Lureen v. Holl et al

Filing 99

ORDER granting in part and denying in part 85 Motion to Quash; denying 96 Motion for Leave to File Surreply. Signed by US Magistrate Judge Veronica L. Duffy on 9/20/2017. (CG)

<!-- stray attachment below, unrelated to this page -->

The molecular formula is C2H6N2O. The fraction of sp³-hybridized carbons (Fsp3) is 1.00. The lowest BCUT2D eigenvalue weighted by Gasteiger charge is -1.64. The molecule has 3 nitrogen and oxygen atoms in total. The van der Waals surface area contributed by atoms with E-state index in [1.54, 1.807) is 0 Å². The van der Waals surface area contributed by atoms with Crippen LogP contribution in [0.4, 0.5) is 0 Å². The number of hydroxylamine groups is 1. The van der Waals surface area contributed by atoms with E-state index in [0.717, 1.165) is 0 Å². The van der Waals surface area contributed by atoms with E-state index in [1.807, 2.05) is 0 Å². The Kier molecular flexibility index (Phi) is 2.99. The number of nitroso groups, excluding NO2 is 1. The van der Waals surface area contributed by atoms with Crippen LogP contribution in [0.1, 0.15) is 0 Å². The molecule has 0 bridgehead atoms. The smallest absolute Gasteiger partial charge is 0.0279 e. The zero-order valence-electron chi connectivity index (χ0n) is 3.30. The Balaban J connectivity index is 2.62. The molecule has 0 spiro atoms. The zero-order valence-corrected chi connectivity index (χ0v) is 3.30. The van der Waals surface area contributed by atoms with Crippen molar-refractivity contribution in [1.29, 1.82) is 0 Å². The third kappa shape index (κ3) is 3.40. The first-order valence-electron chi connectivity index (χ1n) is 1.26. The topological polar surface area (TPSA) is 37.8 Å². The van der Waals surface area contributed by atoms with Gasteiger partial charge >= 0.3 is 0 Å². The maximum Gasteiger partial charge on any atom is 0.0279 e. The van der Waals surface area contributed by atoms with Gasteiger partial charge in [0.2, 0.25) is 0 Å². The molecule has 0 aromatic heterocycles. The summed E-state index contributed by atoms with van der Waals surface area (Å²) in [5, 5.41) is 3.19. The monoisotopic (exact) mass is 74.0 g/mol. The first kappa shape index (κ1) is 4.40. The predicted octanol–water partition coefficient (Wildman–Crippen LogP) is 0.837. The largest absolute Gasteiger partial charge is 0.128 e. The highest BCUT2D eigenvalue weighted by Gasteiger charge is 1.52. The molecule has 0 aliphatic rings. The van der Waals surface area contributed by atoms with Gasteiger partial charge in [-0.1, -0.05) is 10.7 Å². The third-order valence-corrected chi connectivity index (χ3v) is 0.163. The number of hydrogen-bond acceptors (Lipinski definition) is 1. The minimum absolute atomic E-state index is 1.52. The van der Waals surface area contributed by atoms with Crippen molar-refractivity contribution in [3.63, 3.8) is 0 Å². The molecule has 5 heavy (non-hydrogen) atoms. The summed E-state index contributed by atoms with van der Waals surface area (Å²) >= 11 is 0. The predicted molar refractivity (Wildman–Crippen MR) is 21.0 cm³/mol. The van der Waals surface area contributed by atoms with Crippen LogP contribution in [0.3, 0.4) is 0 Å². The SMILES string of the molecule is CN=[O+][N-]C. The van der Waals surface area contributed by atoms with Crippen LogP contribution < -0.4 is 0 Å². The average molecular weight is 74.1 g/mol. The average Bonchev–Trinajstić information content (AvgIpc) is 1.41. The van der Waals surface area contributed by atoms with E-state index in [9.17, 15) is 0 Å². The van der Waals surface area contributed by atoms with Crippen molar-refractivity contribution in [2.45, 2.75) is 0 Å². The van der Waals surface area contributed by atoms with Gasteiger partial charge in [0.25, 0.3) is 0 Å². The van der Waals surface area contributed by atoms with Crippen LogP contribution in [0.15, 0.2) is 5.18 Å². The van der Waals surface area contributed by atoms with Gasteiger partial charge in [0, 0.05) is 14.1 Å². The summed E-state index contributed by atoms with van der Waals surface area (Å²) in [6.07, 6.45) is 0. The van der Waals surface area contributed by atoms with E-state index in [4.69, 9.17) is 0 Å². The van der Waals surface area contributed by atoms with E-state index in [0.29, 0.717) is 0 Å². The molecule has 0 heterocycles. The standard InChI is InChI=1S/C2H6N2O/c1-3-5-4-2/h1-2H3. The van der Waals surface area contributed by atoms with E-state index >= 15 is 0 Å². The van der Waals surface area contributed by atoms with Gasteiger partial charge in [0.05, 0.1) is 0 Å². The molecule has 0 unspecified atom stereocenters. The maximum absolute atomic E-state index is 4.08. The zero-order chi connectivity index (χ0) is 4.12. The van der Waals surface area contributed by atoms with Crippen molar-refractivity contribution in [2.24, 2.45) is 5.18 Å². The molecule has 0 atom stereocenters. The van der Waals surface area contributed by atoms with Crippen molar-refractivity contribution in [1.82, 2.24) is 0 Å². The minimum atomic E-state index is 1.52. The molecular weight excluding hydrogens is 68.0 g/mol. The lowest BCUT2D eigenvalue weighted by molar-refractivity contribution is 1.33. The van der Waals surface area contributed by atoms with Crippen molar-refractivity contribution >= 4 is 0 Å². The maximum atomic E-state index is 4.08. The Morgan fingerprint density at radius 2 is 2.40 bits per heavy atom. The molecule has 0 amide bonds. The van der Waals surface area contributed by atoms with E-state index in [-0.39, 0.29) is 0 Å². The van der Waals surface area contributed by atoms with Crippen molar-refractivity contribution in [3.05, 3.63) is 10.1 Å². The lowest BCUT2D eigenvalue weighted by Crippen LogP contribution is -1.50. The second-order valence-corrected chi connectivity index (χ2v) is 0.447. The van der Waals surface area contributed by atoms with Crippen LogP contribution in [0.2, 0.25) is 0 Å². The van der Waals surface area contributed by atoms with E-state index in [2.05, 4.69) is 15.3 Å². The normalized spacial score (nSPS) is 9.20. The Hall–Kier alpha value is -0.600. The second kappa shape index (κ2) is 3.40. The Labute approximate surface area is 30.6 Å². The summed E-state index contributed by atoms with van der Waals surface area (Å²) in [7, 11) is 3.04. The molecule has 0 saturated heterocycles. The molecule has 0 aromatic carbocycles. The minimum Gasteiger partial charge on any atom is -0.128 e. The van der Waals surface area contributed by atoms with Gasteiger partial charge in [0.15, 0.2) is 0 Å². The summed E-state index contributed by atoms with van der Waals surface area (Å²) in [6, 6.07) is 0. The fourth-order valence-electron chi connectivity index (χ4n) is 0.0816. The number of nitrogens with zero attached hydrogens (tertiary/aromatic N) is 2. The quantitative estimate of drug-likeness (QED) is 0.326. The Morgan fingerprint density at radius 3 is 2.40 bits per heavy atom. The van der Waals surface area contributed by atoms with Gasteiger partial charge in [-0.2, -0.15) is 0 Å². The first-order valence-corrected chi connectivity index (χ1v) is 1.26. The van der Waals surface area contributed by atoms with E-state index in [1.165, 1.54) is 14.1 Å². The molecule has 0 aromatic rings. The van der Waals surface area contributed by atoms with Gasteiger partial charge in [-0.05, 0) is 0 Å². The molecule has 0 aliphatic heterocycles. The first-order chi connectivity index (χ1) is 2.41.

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UNITED STATES DISTRICT COURT DISTRICT OF SOUTH DAKOTA SOUTHERN DIVISION KERRI LUREEN, as Guardian Ad Litem of S.L., a Minor, 4:17-CV-04016-LLP ORDER GRANTING IN PART AND DENYING IN PART PLAINTIFF'S MOTION TO QUASH Plaintiff, vs. Docket No. 85 DOCTOR’S ASSOCIATES, INC.; SUBWAY IP, INC.; FRANCHISE WORLD HEADQUARTERS, LLC.; METRO INITIATIVES, LLC, all d/b/a “Subway;” CHRISTOPHER JOHN HOLL, in his personal capacity and as owner; and JOHN CLARK, in his personal capacity and as owner; and DENYING DEFENDANTS' MOTION TO FILE A SURREPLY Docket No. 96 Defendants and Third-Party Plaintiffs, vs. KILEY RAMSTORF, Third-Party Defendant. INTRODUCTION This matter is before the court on plaintiff Kerri Lureen's amended complaint alleging sex discrimination, hostile work environment, constructive discharge, negligence, and assault and battery. See Docket No. 56. Jurisdiction is founded on the presence of a federal question, diversity of citizenship of the parties, and the court's supplemental jurisdiction. See 28 U.S.C. §§ 1331, 1332, and 1367. Plaintiff has filed a motion to quash a subpoena duces tecum issued by defendants to a non-party. See Docket No. 85. Defendants resist the motion and seek permission to file a surreply. See Docket Nos. 92 & 96. The Honorable Lawrence L. Piersol, United States District Court Judge, referred plaintiff's motion to this magistrate judge for decision pursuant to 28 U.S.C. § 636(b)(1)(A). See Docket No. 89. FACTS A. Background and Parties Plaintiff is the mother and guardian of S.L., a minor. S.L. worked for a Subway restaurant on East Arrow Avenue NE in Watertown, South Dakota, for approximately 9 months, from August, 2015, to March 16, 2016. S.L. was 15 years old at the time she went to work for Subway. S.L.'s claims center around sexual contact perpetrated by her direct manager at Subway, Kiley Ramstorf, a man 14 years older than she. The Watertown Subway was owned at the time by Metro Initiatives, LLC ("Metro"), a business entity owned by defendants Christopher John Holl and John Clark, together with Ramstorf. Metro owned five separate Subway restaurants. Neither party has informed the court of the locations of these restaurants or the dates during which Metro owned the restaurants. After the sexual contact between S.L. and Ramstorf came to light, Ramstorf was charged criminally, convicted, and sentenced to two years' imprisonment for the crime of sexual exploitation of a minor. Ramstorf had 2 been investigated in 2013 and 2014 for suspected sexual contact with minors, apparently without any criminal charges ever being asserted. Plaintiff alleges that defendants Doctor's Associates, Inc. ("DIA"); Franchise World Headquarters, LLC ("FWH"); and Subway IP (plaintiff collectively characterizes these parties as "Subway"), provided franchise training and ongoing managerial training of Ramstorf both online, regionally, and at its corporate office in Connecticut. Plaintiff alleges these defendants had substantial control over day-to-day activities of its franchisees, and specifically, over Metro. Plaintiff asserts that the Subway defendants and Metro should be considered a single employer, joint employers, or as principal and agent. Plaintiff alleges that defendants Holl, Clark, and Metro had prior knowledge of at least one of Ramstorf's prior criminal investigations for sexual contact with minors. Plaintiff alleges all defendants had been made aware of multiple complaints about Ramstorf's inappropriate behavior toward female employees at the Subway store where S.L. worked and that these complaints were brought to defendants' attention prior to the time Ramstorf victimized S.L. Despite this foreknowledge, plaintiff asserts none of the defendants took any appropriate action to address Ramstorf's behavior toward female employees. B. Subject of the Motion to Quash Previously, defendants had served plaintiff with discovery requests seeking information about both plaintiff's and S.L.'s cellular telephone service. Plaintiff refused to produce the requested information aside from telling 3 defendants, over objection, what S.L.'s phone number was and the identity of her cell phone service provider. Discussions ensued in which the parties debated the relevance and scope of the discovery requests. Defendants indicated plaintiff had promised to produce certain information and then did not follow through. Defendants then served S.L. and plaintiff's cell phone service provider with a subpoena duces tecum. See Docket No. 87-2. The subpoena, served on TracFone Wireless, Inc., d/b/a Straight Talk (hereinafter "TracFone"), directed TracFone to produce two categories of documents with regard to both S.L.'s and plaintiff's cell phones: 1. Documents or records within [TracFone's] possession and control, showing all subscriber information, including: the date, time, originating and receiving phone numbers, and duration for all incoming and outgoing calls from May 2015 to the present. 2. Documents or records within [TracFone's] possession and control, showing all subscriber information, including: the date, time, and originating and receiving phone numbers for all incoming and outgoing text messages from May 2015 to the present. See Docket No. 87-2 at p. 4 (emphasis added). As can be seen, the subpoena does not seek content of any phone calls or text messages. Instead, it seeks a log of all phone calls made and received (including duration), and all text messages sent and received, for the stated time period. The subpoena also seeks subscriber information for both telephone numbers. Plaintiff objects to the subpoena and seeks the court's order quashing it. See Docket No. 85. Plaintiff argues the information is not relevant and that the 4 time frame is unduly broad. Further, plaintiff argues that the information sought is confidential. DISCUSSION A. Provisions of Rule 45 Rule 45 of the Federal Rules of Civil Procedure allows a party to serve a subpoena for the production of documents on a nonparty, with notice to the other parties in the litigation. See FED. R. CIV. P. 45(a). The nonparty on whom the subpoena is served must be protected from undue burden or expense. Id. at subsection (d)(1).1 A subpoena must be quashed or modified if it requires the disclosure of privileged or other protected matter if there is no exception or waiver applicable, or if the subpoena subjects a person to undue burden. Id. at subsection (d)(3)(A). A subpoena may be quashed or modified to protect a person affected by a subpoena if the subpoena requires disclosure of a trade secret or other confidential research, development, or commercial information. Id. at subsection (d)(3)(B). "Ordinarily a party has no standing to seek to quash a subpoena issued to someone who is not a party to the action, unless the objecting party claims some personal right or privilege with regard to the documents sought." Charles A. Wright, Arthur R. Miller, Mary K. Kane, Richard L. Marcus, A. Benjamin Plaintiff cites Precourt v. Fairbank Reconstruction Corp., 280 F.R.D. 462 (D.S.D. 2011), for a six-part test regarding undue burden asserted by a nonparty who was the recipient of a subpoena. However, that test is inapposite here. Undue burden is a concern of the party producing the documents and on whom the subpoena is served. Here, that is TracFone, and TracFone is not moving to quash the subpoena. 5 1 Spencer, and Adam Steinman, 9A Fed. Prac. & Proc. Civ. § 2459 (3d ed. April, 2017) (hereinafter "Fed. Prac. & Proc. Civ."). As with other discovery, the relevancy issue at the time a subpoena is served is broad—the court does not evaluate whether the evidence sought is admissible, but rather whether the information is relevant to a claim or defense and is nonprivileged. Id. The court also considers whether the information is likely to lead to the discovery of admissible evidence. Id. The party seeking to quash a subpoena bears the burden of demonstrating grounds for quashing it. Id. B. Mootness Plaintiff states in her final reply brief that she has now herself requested the records. However, plaintiff makes no assurances she will turn those records over to defendants. Instead, plaintiff states she will "review and disclose all records [sic] are discoverable." See Docket No. 95. In the same pleading, plaintiff posits that the records are not discoverable at all because they are not relevant, they are too broad, and they represent a "fishing expedition." Accordingly, plaintiff's promise to turn over any documents plaintiff deems to be discoverable is illusory. Plaintiff establishes in the same pleading that she does not view any of the documents to be discoverable. Therefore, plaintiff's independent efforts to obtain the documents in question from TracFone does not moot defendants' subpoena duces tecum. 6 C. Whether the Subpoena Should be Quashed or Modified 1. Standing Generally, a party to a lawsuit does not have standing to seek to quash a subpoena directed to a non-party—that power lies with the non-party. See Smith v. Frac Tech Servs., Ltd., 2010 WL 3522395 at *1 (E.D. Ark. Sept. 1, 2010); Herff Jones, Inc. v. Oklahoma Graduate Servs., Inc., 2007 WL 2344705 at *3 n.4 (W.D. Ok. Aug. 15, 2007). However, when the party seeking to challenge the subpoena has a personal right or privilege in the subpoena, an exception has been made. Smith, 2010 WL 3522395 at *1; Herff Jones, Inc., 2007 WL 2344705 at *3 n.4. Here, plaintiff clearly has a personal right in the information sought. Herf Jones, Inc., 2007 WL 2344705 at *3 n.4. Accordingly, the court concludes she has standing to challenge the subpoena. See also Winter v. Bisso Marine Co., Inc., 2014 WL 3778833 at **1-2 (E.D. La. July 29, 2014). 2. Relevancy Plaintiff argues that her phone records and those of S.L.'s are not relevant. Defendants argue the phone records are relevant for at least two purposes. First, they may tend to show whether S.L. welcomed Ramstorf's advances. Second, they may show witnesses to whom S.L. made communications about her work environment with defendants. Plaintiff argues that whether S.L. welcomed Ramstorf's advances is not relevant. Since S.L. was under the age of majority under South Dakota law, the law presumes she was incapable of consent. 7 Defendants counter that S.L. testified she destroyed her cell phone after Ramstorf was arrested in March, 2016. However, Ramstorf himself told defendants that S.L. texted him in April, 2016, and another witness testified she and S.L. text each other nearly on a daily basis. Despite recent changes to the rules of civil procedure, courts agree the scope of discovery under the Federal Rules of Civil Procedure is extremely broad. See 8 Fed. Prac. & Proc. Civ. § 2007. The reason for the broad scope of discovery is that "[m]utual knowledge of all the relevant facts gathered by both parties is essential to proper litigation. To that end, either party may compel the other to disgorge whatever facts he has in his possession." Hickman v. Taylor, 329 U.S. 495, 507-08 (1947). Therefore, the rules of evidence assume the task of keeping out incompetent, unreliable, or prejudicial evidence at trial. See FED. R. EVID. 401-404. These considerations are not inherent barriers to discovery, however. See FED. R. CIV. P. 26(b). The scope of discovery under Rule 45 is the same as the scope of discovery under Rule 26. 9A Fed. Prac. & Proc. Civ. § 2452. Plaintiff's assertion about S.L.'s "consent" is accurate. South Dakota law presumes S.L. could not consent at the age of 15. But plaintiff has asserted sexual harassment, hostile work environment, and constructive discharge claims against defendants, not Ramstorf, under Title VII. See Docket No. 56 at pp. 6-9. In those claims, plaintiff alleges Ramstorf's actions were unwelcome and unsolicited and created an intolerable working environment. Id. at ¶¶ 45, 53, 55, & 56. Plaintiff further asserts in her complaint that Ramstorf's actions 8 caused her pain, suffering, mental anguish, loss of enjoyment of life, loss of earned wages, and medical costs. Id. at ¶¶ 58-59. Whether S.L. found Ramstorf's actions unwelcome or unsolicited is certainly relevant to her Title VII claims. See Henthorn v. Capitol Communications, Inc., 359 F.3d 1021, 1026 (8th Cir. 2004) (hostile work environment claim requires proof that plaintiff was subjected to unwelcome sexual harassment). S.L's attitude toward Ramstorf's advances is also relevant to her damages. Doe v. Oberweis Dairy, 456 F.3d 704, 714-15 (7th Cir. 2006). Plaintiff's complaint places S.L.'s mental and emotional state in issue, seeking damages for pain and suffering and emotional distress. Plaintiff cannot now shield from discovery evidence that may tend to reflect S.L.'s mental and emotional state. Anderson v. Clawson, 2014 WL 3725856 * 2 (N.D. Ca. July 25, 2014). Finally, the records requested are also relevant to S.L.'s credibility. S.L. testified she destroyed her phone after Ramstorf was arrested. Yet there is apparently indication from another witness and Ramstorf himself that S.L. texted them after Ramstorf's arrest. Whether TracFone has records of texts and phone calls on S.L.'s phone number after the date of Ramstorf's arrest is relevant to S.L.'s credibility. See Syposs v. United States, 181 F.R.D. 224, 22829 (W.D.N.Y. 1998). Having concluded that S.L.'s phone calls and texts may be relevant to her claims, damages, and credibility, the court nevertheless points out that, at 9 this point, defendants' subpoena does not seek content of either the calls or the texts. Instead, defendants seek only a list of calls and texts made. Defendants have filed a motion seeking permission to file a surreply for the purpose of demonstrating that S.L. was 16 years of age, the age of consent under South Dakota law, for a portion of the time she and Ramstorf were intimately involved. See Docket No. 96. Because the court finds the issue of S.L.'s age to be beside the point regarding the relevancy issues plaintiff raises, the court denies the motion to file a surreply brief. 3. Overbroad Plaintiff argues that, because defendants' subpoena asks for a log of every call and text made during the time period set forth in the subpoena, it is overbroad. Plaintiff also asserts the time period requested under the subpoena is overbroad. Plaintiff characterizes the defendants' subpoena as a "fishing expedition." In PHE, Inc. v. Does 1-27, 2013 WL 3225811 at *1 (E.D. Mo. June 25, 2013), a plaintiff filed suit alleging certain John/Jane Does had violated plaintiff's copyrights by downloading plaintiff's movie using an internet-based application known at Bit Torrent. The only identifying information plaintiff had about the Does was their Internet Protocol ("IP") addresses. Id. Plaintiff served a subpoena on the internet service providers for the IP addresses seeking the subscription information for each of the IP addresses. Id. The Does moved to quash the subpoena, asserting, among other things, that the IP addresses might not correspond to the person who downloaded the movie. Id. at *3. The 10 Does argued that the responsible person might be a visitor, a neighbor, or someone using the wireless signal from a car parked on the street. Id. The Does also argued their reputations would be damaged by having their names released to plaintiff. Id. The court rejected these concerns, noting that the information sought need not be admissible in court as long as it was reasonably likely to lead to the discovery of admissible evidence. Id. By finding out the identity of the owner of the IP addresses, plaintiff could begin to track down the actual users who downloaded plaintiff's movie. Id. As to the embarrassment factor, the court concluded that was unfortunate, but that was a fact faced by "countless litigants in our legal system." Id. The court denied the motions to quash. Id. Similarly, here, the documents requested by defendants' subpoena may include some phone calls or texts not directly related to the claims and defenses in this lawsuit. But they have great potential to lead to the discovery of admissible evidence, i.e. persons with whom S.L. did discuss the facts of this lawsuit. And it may be potentially embarrassing to S.L. to have these contacts explored or to be revealed to have misrepresented the continuing validity of her phone number after Ramstorf's arrest. Such are the vagaries of litigation. They are unavoidable. As to the time frame set forth in the subpoena, the court finds it is not overbroad. Defendants seek information for three months predating S.L.'s employment with defendants for the purpose of finding out what S.L. knew about working for defendants or about Ramstorf in particular prior to 11 embarking on employment there. The subpoena ends with "the present," thus covering a period of time slightly longer than two years. That is not an unreasonable period of time given the nature of the claims made, damages demanded, and facts of the case. 4. Confidentiality/Privacy There is a split of authority as to the privacy of information requested by defendants' subpoena—remembering, again, that the subpoena is not seeking content of communications, but merely the subscription information for the cell phone account and a log of each call and text made or received. Some courts, following the lead of the criminal law, have held that a person sending information over a cellular phone, whether through a call or text, has no legitimate expectation of privacy in that information. See, generally, Smith v. Maryland, 442 U.S. 735 (1979) (no reasonable expectation of privacy in phone numbers dialed out or received). That is because the person, when dialing or texting, knows he or she is sending the recipient's phone number to the cell service provider in order to effectuate the communication. By the very nature of cell phones, then, (really of any telephone, cell or land line), the user gives up their right of privacy when they voluntarily disclose the dialed number to the phone company or cell service provider. Other courts have drawn a distinction between the criminal law's inquiry into privacy expectations under the Fourth Amendment and confidentiality concerns under the rules of civil discovery. See Syposs v. United States, 181 F.R.D. 224, 227 (W.D.N.Y. 1998) (holding that confidentiality concerns may 12 serve as a basis for a protective order or limiting discovery even though such concerns might not rise to the level of a legitimate expectation of privacy under the Fourth Amendment). The rules of civil procedure may be exercised to protect confidential or sensitive information that would not be protected under the Fourth Amendment. The defendant in Kamalu v. Walmart Stores, Inc., 2013 WL 4403903 *1 (E.D. Ca. Aug. 15, 2013), served a cell phone service provider with a subpoena seeking identical information to the subpoena defendants served on TracFone in this case. Plaintiff sought to quash the subpoena. Id. The court first held that the subpoena sought relevant information; plaintiff claimed she was fired for discriminatory reasons while defendant alleged it fired plaintiff for excessive cell phone use at work. Id. at *2. As to privacy concerns, the court held these were informed by state law. Id. at *3. The court held that plaintiff had no protected privacy interest in the records requested because of the limited nature of the information sought and the limitation in time frame. Id. at *3-4. The court held the plaintiff also had no legitimate expectation of privacy in the records. Id. at 4-5. Finally, the court considered whether disclosure of the records would result in a serious invasion of a privacy interest. Id. at *5. Again, because the content of the communications was not being sought, the court found no serious invasion of privacy. Id. In EEOC v. Danka Industries, Inc., 990 F. Supp. 1138, 1140 (E.D. Mo. 1997), several plaintiffs brought Title VII claims against their employer alleging 13 their supervisor committed verbal and physical acts of sexual abuse against them. The defendant served subpoenas duces tecum on various non-parties seeking employment, medical, and educational records of the plaintiffs. Id. at 1141. Plaintiffs moved to quash the subpoenas. Id. The court denied the motions to quash in light of the fact that plaintiffs could articulate no evidentiary privilege for the documents sought. Id. Plaintiff argues that the Telephone Records and Privacy Protection Act of 2006 makes the information defendants seek confidential. Not true. The act merely criminalizes obtaining telephone records through false or fraudulent means or accessing customer accounts without prior authorization. See 18 U.S.C. § 1039; Nat'l Cable & Telecommunications Ass'n v. F.C.C., 555 F.3d 996, 999 (D.C. 2009). The act creates no free-standing right of privacy protecting relevant information related to phones exempt from discovery. Plaintiff also asserts that some of the phone calls and texts may be between S.L. and her attorneys. But the fact of a conversation occurring between S.L. and her attorneys is not privileged. S.L.'s lawyers filed suit on her behalf. Obviously they have communicated with each other. That fact, which is all the records being subpoenaed will reveal, is not privileged. Again, no content of any communication will be revealed by the records defendants are requesting. The court has the authority to either quash or modify defendants' subpoena. See FED. R. CIV. P. 45(d)(3). This case, like the subpoena in Kamalu, involves marginal privacy concerns. Only the phone numbers of the 14 calls made and received and of texts sent and received as well as the length of phone calls will be disclosed. No content of any communication will be disclosed. Like the plaintiffs in Danka Industries, Inc., plaintiff herein has not articulated an evidentiary privilege. An interrogatory asking for a list of persons S.L. had spoken to regarding the claims at issue in this case would not only be unobjectionable, plaintiff would have had a duty to voluntarily disclose the names of those witnesses in her Rule 26 initial disclosures. Here, the difference is that the list of phone numbers will include numbers belonging to persons S.L. has spoken to about the facts in this lawsuit (probably including Ramstorf), and also persons to whom S.L. has not made any such statements. The overinclusiveness of the subpoena is unavoidable. Given S.L.'s statements that she destroyed her phone after Ramstorf's arrest, and the apparent receipt of texts from S.L. by Ramstorf and other witnesses post-arrest, the court will not rely strictly on S.L.'s representations about what evidence exists. Defendants, having contrary evidence, have a right to seek confirmation or refutation of those statements from independent sources such as TracFone. Given the privacy concerns discussed above, the court will not change or quash the subpoena as to S.L., but the court will entertain a protective order regarding the information which is the subject of the subpoena. See United States v. Three Bank Accounts, 2008 WL 915199 at *8 (D.S.D. Apr. 2, 2008). The parties are encouraged to draft a protective order the terms of which are 15 mutually agreeable to them. In the absence of an agreement, the court will impose a protective order of its own fashioning. 5. Kerri's Phone Records Here, plaintiff's complaint does not include any claim on behalf of Kerri Lureen nor does Kerri seek any damages for loss of companionship or the like. Kerri is named as a plaintiff herein merely in a representative capacity. Defendants have not shown how Kerri's mental state or communications with others has any bearing on S.L.'s claims asserted herein. The court agrees with plaintiff that defendants' subpoena should be quashed as to records on Kerri's phone.2 CONCLUSION Based on the foregoing law, facts, and analysis, it is hereby ORDERED that plaintiff's motion to quash [Docket No. 85] is denied in part and granted in part. Defendants' subpoena to TracFone is quashed entirely as to any records associated with plaintiff Kerri Lureen's cellular phone. The subpoena is left entirely intact as to records associated with S.L.'s cellular phone, subject to a protective order to be entered subsequently. The parties are directed to file a stipulated protective order within 15 days of the date of this order or, in the alternative, to notify the court within the same time period if they are unable to reach agreement on terms for a protective order. Defendants never assert that S.L. used Kerri's cell phone to make calls or text. 16 2 It is further ORDERED that defendants' motion to file a surreply [Docket No. 96] is denied. NOTICE OF RIGHT TO APPEAL Pursuant to 28 U.S.C. ' 636(b)(1)(A), any party may seek reconsideration of this order before the district court upon a showing that the order is clearly erroneous or contrary to law. The parties have fourteen (14) days after service of this order to file written objections pursuant to 28 U.S.C. ' 636(b)(1)(A), unless an extension of time for good cause is obtained. See FED. R. CIV. P. 72(a); 28 U.S.C. ' 636(b)(1)(A). Failure to file timely objections will result in the waiver of the right to appeal questions of fact. Id. Objections must be timely and specific in order to require review by the district court. Thompson v. Nix, 897 F.2d 356 (8th Cir. 1990); Nash v. Black, 781 F.2d 665 (8th Cir. 1986). DATED September 20, 2017. BY THE COURT: VERONICA L. DUFFY United States Magistrate Judge 17